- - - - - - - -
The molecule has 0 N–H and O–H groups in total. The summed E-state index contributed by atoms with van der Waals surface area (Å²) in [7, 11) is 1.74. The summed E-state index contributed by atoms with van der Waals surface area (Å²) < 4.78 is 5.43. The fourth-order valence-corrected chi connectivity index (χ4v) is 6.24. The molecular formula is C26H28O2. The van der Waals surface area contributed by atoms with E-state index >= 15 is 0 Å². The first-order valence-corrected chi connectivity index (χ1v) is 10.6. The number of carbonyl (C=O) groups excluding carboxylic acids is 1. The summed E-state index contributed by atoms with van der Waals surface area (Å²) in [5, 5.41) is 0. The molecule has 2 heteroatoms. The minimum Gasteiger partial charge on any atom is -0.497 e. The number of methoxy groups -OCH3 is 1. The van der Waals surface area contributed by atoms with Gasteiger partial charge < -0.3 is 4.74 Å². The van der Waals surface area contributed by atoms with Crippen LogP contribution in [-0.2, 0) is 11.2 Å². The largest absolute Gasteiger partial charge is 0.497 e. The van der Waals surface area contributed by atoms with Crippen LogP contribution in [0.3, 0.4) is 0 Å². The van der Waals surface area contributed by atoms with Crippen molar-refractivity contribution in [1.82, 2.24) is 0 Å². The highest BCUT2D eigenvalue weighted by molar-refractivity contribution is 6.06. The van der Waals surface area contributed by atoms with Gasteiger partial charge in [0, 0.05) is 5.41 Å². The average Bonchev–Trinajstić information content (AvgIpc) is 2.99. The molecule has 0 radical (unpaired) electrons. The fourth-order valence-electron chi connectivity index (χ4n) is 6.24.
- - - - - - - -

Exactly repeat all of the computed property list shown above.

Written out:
The molecule has 0 N–H and O–H groups in total. The summed E-state index contributed by atoms with van der Waals surface area (Å²) in [7, 11) is 1.74. The summed E-state index contributed by atoms with van der Waals surface area (Å²) < 4.78 is 5.43. The fourth-order valence-corrected chi connectivity index (χ4v) is 6.24. The molecular formula is C26H28O2. The van der Waals surface area contributed by atoms with E-state index >= 15 is 0 Å². The first-order valence-corrected chi connectivity index (χ1v) is 10.6. The number of carbonyl (C=O) groups excluding carboxylic acids is 1. The summed E-state index contributed by atoms with van der Waals surface area (Å²) in [5, 5.41) is 0. The molecule has 2 heteroatoms. The minimum Gasteiger partial charge on any atom is -0.497 e. The number of methoxy groups -OCH3 is 1. The van der Waals surface area contributed by atoms with Gasteiger partial charge < -0.3 is 4.74 Å². The van der Waals surface area contributed by atoms with Crippen LogP contribution in [-0.2, 0) is 11.2 Å². The largest absolute Gasteiger partial charge is 0.497 e. The van der Waals surface area contributed by atoms with Crippen LogP contribution in [0.3, 0.4) is 0 Å². The van der Waals surface area contributed by atoms with Crippen molar-refractivity contribution in [1.82, 2.24) is 0 Å². The highest BCUT2D eigenvalue weighted by molar-refractivity contribution is 6.06. The van der Waals surface area contributed by atoms with Gasteiger partial charge in [0, 0.05) is 5.41 Å². The average Bonchev–Trinajstić information content (AvgIpc) is 2.99. The molecule has 0 radical (unpaired) electrons. The fourth-order valence-electron chi connectivity index (χ4n) is 6.24.